“You can’t,” replies Sutherland. “No Roman can survive north of the wall alone.” No matter, replies Marcus: Esca will help; he speaks the language. “He’s a slave,” replies Uncle Donald. “He says what he says and he does what he does because he has to. He’ll slit your throat the minute you’re alone.” Reminding us that around this time, one person in three in the Roman empire was a slave, and not much enjoying it. And again, is this dialogue wooden, as some have suggested? Or perhaps, as in the novels of John Buchan, we have the values of a disappeared world.

As Marcus and Esca approach Hadrian’s Wall, we see what is perhaps the only computer-generated image in the film: the wall itself, winding its way over the rugged hills. When they ask the soldiers in the mile-fort to open the gates to the north, they are met with amused disbelief. “Didn’t they tell you this is the end of the world?” asks one of the soldiers. Then: “See you in the afterlife, Roman.”

* * * * *

If the first 45 minutes of the film were filmed in Hungary, from now on we are in Scotland; or should I say Caledonia? As we pass from one world to another, the gates open onto a wild, barren, hostile land of savage beauty. After a long ride through spectacular mountain scenery, our heroes come across two decapitated bodies hanging, head-down, from the branch of a tree. Here, Roman law does not apply. And here, we learn more about Esca.

“My father was Cunoval, bearer of the blue war shield of the Brigantes, lord of 500 spears,” he tells Marcus. “Seven years ago you took our lands and we rose against you. My father and two brothers died, my mother also: my father killed her before the legionaries broke through. He knew what they would do to her. She knelt in front of him and he slit her throat.” This is the other side of the glory of Rome of which Marcus is so proud. So whose side are we on? And will Esca kill Marcus, now that he can? Or will he stay true to his oath of fidelity?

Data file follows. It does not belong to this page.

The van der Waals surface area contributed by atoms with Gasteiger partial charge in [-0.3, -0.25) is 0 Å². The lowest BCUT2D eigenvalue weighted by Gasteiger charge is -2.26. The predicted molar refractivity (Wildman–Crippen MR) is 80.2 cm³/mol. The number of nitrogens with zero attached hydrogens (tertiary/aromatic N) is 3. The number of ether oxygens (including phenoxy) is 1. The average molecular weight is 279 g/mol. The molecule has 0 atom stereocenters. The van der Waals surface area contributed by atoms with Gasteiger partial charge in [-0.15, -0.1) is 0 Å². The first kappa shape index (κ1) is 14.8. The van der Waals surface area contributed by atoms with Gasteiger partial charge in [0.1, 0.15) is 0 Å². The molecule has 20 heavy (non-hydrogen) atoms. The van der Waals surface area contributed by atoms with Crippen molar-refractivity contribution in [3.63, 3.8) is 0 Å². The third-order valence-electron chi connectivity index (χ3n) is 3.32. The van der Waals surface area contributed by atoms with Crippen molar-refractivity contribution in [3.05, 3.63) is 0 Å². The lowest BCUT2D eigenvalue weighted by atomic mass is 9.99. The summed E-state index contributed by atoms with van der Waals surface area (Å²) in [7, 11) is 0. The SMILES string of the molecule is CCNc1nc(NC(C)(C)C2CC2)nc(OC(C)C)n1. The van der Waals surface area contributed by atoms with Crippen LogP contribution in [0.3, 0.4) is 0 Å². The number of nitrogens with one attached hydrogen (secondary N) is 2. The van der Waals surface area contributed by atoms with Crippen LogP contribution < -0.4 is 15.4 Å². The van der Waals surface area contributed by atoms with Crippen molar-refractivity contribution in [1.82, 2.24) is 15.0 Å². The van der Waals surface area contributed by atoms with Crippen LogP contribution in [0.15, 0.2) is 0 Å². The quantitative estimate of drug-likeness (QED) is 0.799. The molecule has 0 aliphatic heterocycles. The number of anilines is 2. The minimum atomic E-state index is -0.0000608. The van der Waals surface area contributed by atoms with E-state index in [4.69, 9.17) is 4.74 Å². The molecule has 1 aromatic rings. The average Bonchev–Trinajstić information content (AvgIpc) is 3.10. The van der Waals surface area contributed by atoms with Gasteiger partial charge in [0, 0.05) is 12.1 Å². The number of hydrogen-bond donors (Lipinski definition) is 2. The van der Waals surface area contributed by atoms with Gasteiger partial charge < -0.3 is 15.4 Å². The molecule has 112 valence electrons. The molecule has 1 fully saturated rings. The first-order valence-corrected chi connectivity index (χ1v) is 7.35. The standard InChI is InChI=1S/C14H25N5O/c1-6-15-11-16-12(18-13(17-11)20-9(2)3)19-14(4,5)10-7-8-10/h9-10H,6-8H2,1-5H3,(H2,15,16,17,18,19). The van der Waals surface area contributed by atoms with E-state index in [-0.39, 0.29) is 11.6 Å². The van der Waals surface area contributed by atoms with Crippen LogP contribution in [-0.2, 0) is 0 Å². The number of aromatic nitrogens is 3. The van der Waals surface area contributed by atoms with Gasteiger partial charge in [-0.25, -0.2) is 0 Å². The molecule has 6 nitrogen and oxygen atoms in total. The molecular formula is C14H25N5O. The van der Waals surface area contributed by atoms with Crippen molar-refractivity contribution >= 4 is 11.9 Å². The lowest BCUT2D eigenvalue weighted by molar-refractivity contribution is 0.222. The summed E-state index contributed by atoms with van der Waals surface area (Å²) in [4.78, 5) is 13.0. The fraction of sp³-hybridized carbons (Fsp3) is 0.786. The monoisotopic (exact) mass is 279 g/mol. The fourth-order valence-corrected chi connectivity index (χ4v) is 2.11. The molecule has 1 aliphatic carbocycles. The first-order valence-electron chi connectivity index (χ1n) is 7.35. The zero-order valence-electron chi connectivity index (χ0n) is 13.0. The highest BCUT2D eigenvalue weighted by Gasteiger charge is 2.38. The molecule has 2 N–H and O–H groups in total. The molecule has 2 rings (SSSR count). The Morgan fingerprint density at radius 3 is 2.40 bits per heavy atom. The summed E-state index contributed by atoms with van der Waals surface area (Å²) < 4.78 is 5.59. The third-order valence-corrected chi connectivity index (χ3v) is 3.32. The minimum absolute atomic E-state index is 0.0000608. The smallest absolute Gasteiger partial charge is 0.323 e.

From now on, the austere beauty of the scenery is almost overwhelming. Just as there is no trace of modernity, so we are transported into the minds of the ancients. Dark clouds, mist, thunder. An eagle screeching far above reminds us that Marcus Aquila (aquila means ‘eagle’ in Latin) is searching for the lost eagle of the 9th … here we are in a pagan world of danger, omens and superstition.

As Marcus and Esca cook a meal by a brook (I wonder whether Esca’s frying-pan looks a little modern; this being the only tiny physical detail that I can fault in a film which is in every other respect perfect in terms of recreating a bygone era) … as they make their meal, we have the third combat scene of the film, from which they emerge victorious following an attack by half-a-dozen bare-chested rogue warriors. After which their journey takes them to a rain-drenched settlement consisting of a few stone-built huts with turf roofs. No wi-fi here; no mobiles; no TV; just a few freezing-cold people no better-off than the horned cattle they tend. Yes, they say in Gaelic (although they would in fact have spoken Pictish, but let’s not fuss) … yes, they saw a legion march northwards, but they never saw it return.

Another native tells them that “in the great woods beyond the snowy mountains” they will find a man who can tell them what they want to know. After a journey through landscape of awe-inspiring beauty they descend into a forest where they are attacked by the very man they are looking for, who turns out to be a Roman legionary.

“I am called Guern,” he says. “My name is Lucius Caius Metellus,” he continues. We hear how, unable to operate in the open field, the 9th legion was harried as it passed through the forests of Caledonia, and then massacred by a coalition of native tribes. Many Romans fled, and Guern was taken in by the Selgovae. “I have a woman; two sons; my life is here now,” he says.

There follows a set-piece speech, similar to the one previously delivered by Esca. “Why did [the Romans] have to come north?” asks Guern, rhetorically. “There’s nothing worth taking here. Couldn’t they be satisfied with what they had?” Also: “All I know is that we had it coming.”